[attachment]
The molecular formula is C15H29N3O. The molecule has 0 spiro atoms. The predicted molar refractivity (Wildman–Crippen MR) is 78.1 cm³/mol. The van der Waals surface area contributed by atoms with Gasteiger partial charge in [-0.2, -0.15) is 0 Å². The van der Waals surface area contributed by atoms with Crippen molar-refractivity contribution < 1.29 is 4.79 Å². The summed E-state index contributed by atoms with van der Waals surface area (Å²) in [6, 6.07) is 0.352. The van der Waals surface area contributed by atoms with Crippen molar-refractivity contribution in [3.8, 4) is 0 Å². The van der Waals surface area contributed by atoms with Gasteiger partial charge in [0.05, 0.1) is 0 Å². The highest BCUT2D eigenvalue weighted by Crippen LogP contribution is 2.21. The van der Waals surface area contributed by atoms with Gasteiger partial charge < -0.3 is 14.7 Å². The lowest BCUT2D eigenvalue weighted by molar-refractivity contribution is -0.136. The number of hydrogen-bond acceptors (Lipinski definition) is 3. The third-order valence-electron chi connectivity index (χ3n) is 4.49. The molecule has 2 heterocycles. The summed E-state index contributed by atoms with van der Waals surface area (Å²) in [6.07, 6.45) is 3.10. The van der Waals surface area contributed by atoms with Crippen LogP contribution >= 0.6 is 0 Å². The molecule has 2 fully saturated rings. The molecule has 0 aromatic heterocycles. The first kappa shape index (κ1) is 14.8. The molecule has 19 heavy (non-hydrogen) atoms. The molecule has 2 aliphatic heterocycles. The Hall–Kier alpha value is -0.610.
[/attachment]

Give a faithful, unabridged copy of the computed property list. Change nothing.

The molecular formula is C15H29N3O. The molecule has 0 spiro atoms. The predicted molar refractivity (Wildman–Crippen MR) is 78.1 cm³/mol. The van der Waals surface area contributed by atoms with Gasteiger partial charge in [-0.2, -0.15) is 0 Å². The van der Waals surface area contributed by atoms with Crippen molar-refractivity contribution < 1.29 is 4.79 Å². The summed E-state index contributed by atoms with van der Waals surface area (Å²) in [6, 6.07) is 0.352. The van der Waals surface area contributed by atoms with Crippen molar-refractivity contribution in [3.8, 4) is 0 Å². The van der Waals surface area contributed by atoms with Gasteiger partial charge in [0.05, 0.1) is 0 Å². The highest BCUT2D eigenvalue weighted by Crippen LogP contribution is 2.21. The van der Waals surface area contributed by atoms with Gasteiger partial charge < -0.3 is 14.7 Å². The lowest BCUT2D eigenvalue weighted by molar-refractivity contribution is -0.136. The number of hydrogen-bond acceptors (Lipinski definition) is 3. The third-order valence-electron chi connectivity index (χ3n) is 4.49. The molecule has 2 heterocycles. The summed E-state index contributed by atoms with van der Waals surface area (Å²) in [6.07, 6.45) is 3.10. The van der Waals surface area contributed by atoms with Crippen LogP contribution >= 0.6 is 0 Å². The molecule has 2 fully saturated rings. The molecule has 0 aromatic heterocycles. The first kappa shape index (κ1) is 14.8. The molecule has 19 heavy (non-hydrogen) atoms. The molecule has 2 aliphatic heterocycles. The Hall–Kier alpha value is -0.610.